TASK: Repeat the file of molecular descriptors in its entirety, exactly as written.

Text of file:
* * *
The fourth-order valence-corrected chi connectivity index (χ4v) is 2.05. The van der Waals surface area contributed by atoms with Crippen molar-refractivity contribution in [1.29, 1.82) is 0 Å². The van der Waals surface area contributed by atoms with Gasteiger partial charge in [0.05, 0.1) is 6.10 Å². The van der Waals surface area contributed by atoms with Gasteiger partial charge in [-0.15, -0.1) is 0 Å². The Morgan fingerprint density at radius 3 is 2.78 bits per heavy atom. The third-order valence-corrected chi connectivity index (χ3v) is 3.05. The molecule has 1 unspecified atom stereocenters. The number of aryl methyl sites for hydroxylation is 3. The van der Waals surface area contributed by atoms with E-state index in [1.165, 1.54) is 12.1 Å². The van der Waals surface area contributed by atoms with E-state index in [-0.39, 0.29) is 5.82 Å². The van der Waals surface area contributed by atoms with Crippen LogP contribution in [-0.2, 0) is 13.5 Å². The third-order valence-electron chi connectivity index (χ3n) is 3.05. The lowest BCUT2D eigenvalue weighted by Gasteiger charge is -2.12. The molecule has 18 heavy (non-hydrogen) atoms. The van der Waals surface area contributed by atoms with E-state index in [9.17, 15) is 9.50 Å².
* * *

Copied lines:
The fourth-order valence-corrected chi connectivity index (χ4v) is 2.05. The van der Waals surface area contributed by atoms with Crippen molar-refractivity contribution in [1.29, 1.82) is 0 Å². The van der Waals surface area contributed by atoms with Gasteiger partial charge in [0.05, 0.1) is 6.10 Å². The van der Waals surface area contributed by atoms with Gasteiger partial charge in [-0.15, -0.1) is 0 Å². The Morgan fingerprint density at radius 3 is 2.78 bits per heavy atom. The third-order valence-corrected chi connectivity index (χ3v) is 3.05. The molecule has 1 unspecified atom stereocenters. The number of aryl methyl sites for hydroxylation is 3. The van der Waals surface area contributed by atoms with E-state index in [1.165, 1.54) is 12.1 Å². The van der Waals surface area contributed by atoms with E-state index in [-0.39, 0.29) is 5.82 Å². The van der Waals surface area contributed by atoms with Crippen LogP contribution in [-0.2, 0) is 13.5 Å². The third-order valence-electron chi connectivity index (χ3n) is 3.05. The lowest BCUT2D eigenvalue weighted by Gasteiger charge is -2.12. The molecule has 18 heavy (non-hydrogen) atoms. The van der Waals surface area contributed by atoms with E-state index in [9.17, 15) is 9.50 Å².